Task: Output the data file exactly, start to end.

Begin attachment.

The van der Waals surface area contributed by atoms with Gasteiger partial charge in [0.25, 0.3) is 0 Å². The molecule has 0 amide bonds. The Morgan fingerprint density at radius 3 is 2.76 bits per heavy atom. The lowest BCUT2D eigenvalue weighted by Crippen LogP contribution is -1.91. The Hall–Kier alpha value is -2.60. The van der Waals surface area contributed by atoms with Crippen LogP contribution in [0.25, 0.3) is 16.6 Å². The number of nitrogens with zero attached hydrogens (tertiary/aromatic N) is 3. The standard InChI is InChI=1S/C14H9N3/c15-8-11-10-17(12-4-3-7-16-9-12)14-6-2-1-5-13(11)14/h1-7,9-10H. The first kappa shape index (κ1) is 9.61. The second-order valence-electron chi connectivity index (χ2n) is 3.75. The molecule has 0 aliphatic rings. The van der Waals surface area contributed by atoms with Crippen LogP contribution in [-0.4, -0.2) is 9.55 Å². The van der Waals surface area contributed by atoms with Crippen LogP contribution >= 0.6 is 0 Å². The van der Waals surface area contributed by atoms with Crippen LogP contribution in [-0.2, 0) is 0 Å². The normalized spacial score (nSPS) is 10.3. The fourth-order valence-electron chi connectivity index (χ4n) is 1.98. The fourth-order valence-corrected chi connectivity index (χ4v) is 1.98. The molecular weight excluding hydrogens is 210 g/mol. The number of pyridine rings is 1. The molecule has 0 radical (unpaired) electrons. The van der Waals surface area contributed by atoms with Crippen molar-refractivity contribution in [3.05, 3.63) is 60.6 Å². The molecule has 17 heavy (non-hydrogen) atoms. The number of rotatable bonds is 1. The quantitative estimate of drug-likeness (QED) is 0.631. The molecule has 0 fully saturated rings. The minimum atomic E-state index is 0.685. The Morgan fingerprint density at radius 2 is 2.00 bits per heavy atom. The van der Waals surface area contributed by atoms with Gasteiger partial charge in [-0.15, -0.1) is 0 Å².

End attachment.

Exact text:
The van der Waals surface area contributed by atoms with Gasteiger partial charge in [0.25, 0.3) is 0 Å². The molecule has 0 amide bonds. The Morgan fingerprint density at radius 3 is 2.76 bits per heavy atom. The lowest BCUT2D eigenvalue weighted by Crippen LogP contribution is -1.91. The Hall–Kier alpha value is -2.60. The van der Waals surface area contributed by atoms with Crippen LogP contribution in [0.25, 0.3) is 16.6 Å². The number of nitrogens with zero attached hydrogens (tertiary/aromatic N) is 3. The standard InChI is InChI=1S/C14H9N3/c15-8-11-10-17(12-4-3-7-16-9-12)14-6-2-1-5-13(11)14/h1-7,9-10H. The first kappa shape index (κ1) is 9.61. The second-order valence-electron chi connectivity index (χ2n) is 3.75. The molecule has 0 aliphatic rings. The van der Waals surface area contributed by atoms with Crippen LogP contribution in [-0.4, -0.2) is 9.55 Å². The van der Waals surface area contributed by atoms with Crippen LogP contribution >= 0.6 is 0 Å². The van der Waals surface area contributed by atoms with Crippen LogP contribution in [-0.2, 0) is 0 Å². The normalized spacial score (nSPS) is 10.3. The fourth-order valence-electron chi connectivity index (χ4n) is 1.98. The fourth-order valence-corrected chi connectivity index (χ4v) is 1.98. The molecular weight excluding hydrogens is 210 g/mol. The number of pyridine rings is 1. The molecule has 0 radical (unpaired) electrons. The van der Waals surface area contributed by atoms with Crippen molar-refractivity contribution in [3.05, 3.63) is 60.6 Å². The molecule has 17 heavy (non-hydrogen) atoms. The number of rotatable bonds is 1. The quantitative estimate of drug-likeness (QED) is 0.631. The molecule has 0 fully saturated rings. The minimum atomic E-state index is 0.685. The Morgan fingerprint density at radius 2 is 2.00 bits per heavy atom. The van der Waals surface area contributed by atoms with Gasteiger partial charge in [-0.15, -0.1) is 0 Å².